I have been involved in commercial fisheries for the past 28 years. I’ve witnessed the decline of groundfish landings at the Portland Fish Exchange, from 30 million pounds per year in the early 1990s to about 3 million pounds annually since 2015. Despite this steady decline, Portland seafood processors have been able to maintain production, sales and jobs by supplementing fresh fish with frozen fish.

These processors not only use frozen seafood products but also create ready-to-prepare frozen lobster tails, lobster meat, fish fillets and minimally processed seafood that require a local, deep-freeze storage facility.

But the lack of a public, deep-freeze facility in the state has been difficult for these companies, which are forced to truck seafood to deep-freeze facilities in Massachusetts and back again to Maine. The additional cost of trucking reduces their margins, giving out-of-state processors a competitive edge in the marketplace.

These Maine businesses could very well have relocated to Massachusetts, taking advantage of better freezer infrastructure and reduced transportation costs. But the owners are committed to maintaining a presence here in Portland, keeping jobs here and the economic return local.

Now there is an opportunity to provide a level playing field for Maine businesses. The Portland Planning Board is considering a zoning change that would allow for the construction of a freezer warehouse adjacent to the container terminal on West Commercial Street.

I ask that residents of the city of Portland support the zoning change and recognize the economic contributions that these companies give to the city’s economy.

This freezer facility is not just about seafood processors’ needs. Farmers who grow fruits and vegetables, such as blueberries, cranberries, broccoli and potatoes, also would benefit from a dedicated deep-freeze facility. Its location adjacent to the container terminal and a rail line would open new domestic and international markets.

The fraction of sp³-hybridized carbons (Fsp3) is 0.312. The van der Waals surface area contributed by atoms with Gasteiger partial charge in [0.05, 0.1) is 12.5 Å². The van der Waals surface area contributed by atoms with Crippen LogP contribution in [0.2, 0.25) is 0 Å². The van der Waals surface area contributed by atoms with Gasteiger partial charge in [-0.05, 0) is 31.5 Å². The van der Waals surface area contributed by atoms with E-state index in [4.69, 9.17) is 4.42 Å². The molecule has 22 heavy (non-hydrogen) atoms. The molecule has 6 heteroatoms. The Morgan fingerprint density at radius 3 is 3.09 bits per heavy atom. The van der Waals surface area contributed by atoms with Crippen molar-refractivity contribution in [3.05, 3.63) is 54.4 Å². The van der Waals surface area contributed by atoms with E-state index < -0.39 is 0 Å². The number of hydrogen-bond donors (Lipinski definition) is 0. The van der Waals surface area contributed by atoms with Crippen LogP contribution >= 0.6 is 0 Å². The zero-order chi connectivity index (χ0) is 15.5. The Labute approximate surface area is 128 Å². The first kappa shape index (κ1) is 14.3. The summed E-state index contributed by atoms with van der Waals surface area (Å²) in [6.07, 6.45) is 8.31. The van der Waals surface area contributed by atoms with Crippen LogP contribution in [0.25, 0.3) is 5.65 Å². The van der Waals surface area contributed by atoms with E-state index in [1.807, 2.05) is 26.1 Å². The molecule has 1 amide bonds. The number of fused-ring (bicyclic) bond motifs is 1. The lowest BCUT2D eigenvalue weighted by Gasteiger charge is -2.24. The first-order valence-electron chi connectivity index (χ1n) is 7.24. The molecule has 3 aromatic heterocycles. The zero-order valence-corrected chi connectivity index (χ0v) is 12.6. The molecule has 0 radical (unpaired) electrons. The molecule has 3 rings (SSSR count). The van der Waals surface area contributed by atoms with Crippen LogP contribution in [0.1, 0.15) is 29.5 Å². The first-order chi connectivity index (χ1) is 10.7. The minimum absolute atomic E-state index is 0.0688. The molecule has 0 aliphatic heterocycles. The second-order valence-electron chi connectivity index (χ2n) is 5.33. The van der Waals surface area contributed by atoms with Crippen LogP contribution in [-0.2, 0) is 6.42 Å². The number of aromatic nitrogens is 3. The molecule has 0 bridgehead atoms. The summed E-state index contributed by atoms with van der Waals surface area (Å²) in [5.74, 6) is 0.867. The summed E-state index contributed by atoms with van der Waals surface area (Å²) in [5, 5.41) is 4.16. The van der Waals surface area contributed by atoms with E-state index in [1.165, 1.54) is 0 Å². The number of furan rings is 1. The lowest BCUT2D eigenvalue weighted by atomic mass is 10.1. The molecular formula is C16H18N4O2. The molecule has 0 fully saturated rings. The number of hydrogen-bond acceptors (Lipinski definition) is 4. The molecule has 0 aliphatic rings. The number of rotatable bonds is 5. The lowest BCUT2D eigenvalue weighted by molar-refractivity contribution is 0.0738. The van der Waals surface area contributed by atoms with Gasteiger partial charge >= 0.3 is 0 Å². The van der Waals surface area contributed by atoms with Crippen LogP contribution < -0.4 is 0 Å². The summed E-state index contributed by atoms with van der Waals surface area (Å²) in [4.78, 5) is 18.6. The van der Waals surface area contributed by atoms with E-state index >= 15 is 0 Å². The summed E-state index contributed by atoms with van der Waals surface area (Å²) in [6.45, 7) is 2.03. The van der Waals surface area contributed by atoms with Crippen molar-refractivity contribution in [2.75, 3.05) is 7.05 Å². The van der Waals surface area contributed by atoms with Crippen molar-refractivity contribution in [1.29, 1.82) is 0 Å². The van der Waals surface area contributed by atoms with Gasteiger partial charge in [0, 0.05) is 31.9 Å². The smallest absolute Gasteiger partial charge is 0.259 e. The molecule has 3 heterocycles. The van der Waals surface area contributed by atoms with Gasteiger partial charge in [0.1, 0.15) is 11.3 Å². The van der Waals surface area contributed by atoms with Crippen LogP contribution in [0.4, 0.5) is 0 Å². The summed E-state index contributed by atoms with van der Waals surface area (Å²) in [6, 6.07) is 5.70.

Eimskip, one of the world’s premier shipping lines for moving frozen seafood, has committed to establishing its North American container operations in Portland. A freezer building is needed to ensure that Eimskip is fully operational for handling freezer containers.

Eimskip cargo volumes are growing, and the company hopes in the near term to schedule ship calls every week. Weekly calls are important because most companies send and receive cargo on a weekly schedule. This new schedule, however, hinges upon a freezer facility being available.

As a Portland resident and property owner since 1990, I have watched Portland’s economic climate surge and retreat numerous times. The current housing building boom has created temporary jobs and expanded the tax base, but no real long-term jobs that have benefits are being created. We need a diverse economy that provides many kinds of jobs.

I am also concerned about the direction of the waterfront economy, which in recent years has shifted from commercial to recreational uses. With that shift, jobs have been added and lost. For the Port of Portland to be economically diverse, good-paying, industrial jobs need to be added.

A deep-freeze facility would create construction jobs, administrative jobs, dock worker jobs, trucking jobs and seafood processing jobs.

The beautiful city we know today is a product of its historic seaport. Our waterfront for centuries has served as a hub for cargo transportation, fishing and industry. While we have added tourism dollars to our economy, we should not turn our backs on our heritage. There is room for both.

I can understand the Western Promenade abutters’ concerns. They say they support cold storage but not at the capacity proposed. But a smaller capacity is not economically competitive and therefore not viable. A sound assumption is that this facility will experience strong demand once constructed.

This proposed freezer plant is a generational opportunity for the city of Portland and the state of Maine. This is an opportunity to make our port more economically diverse and to create a robust waterfront economy.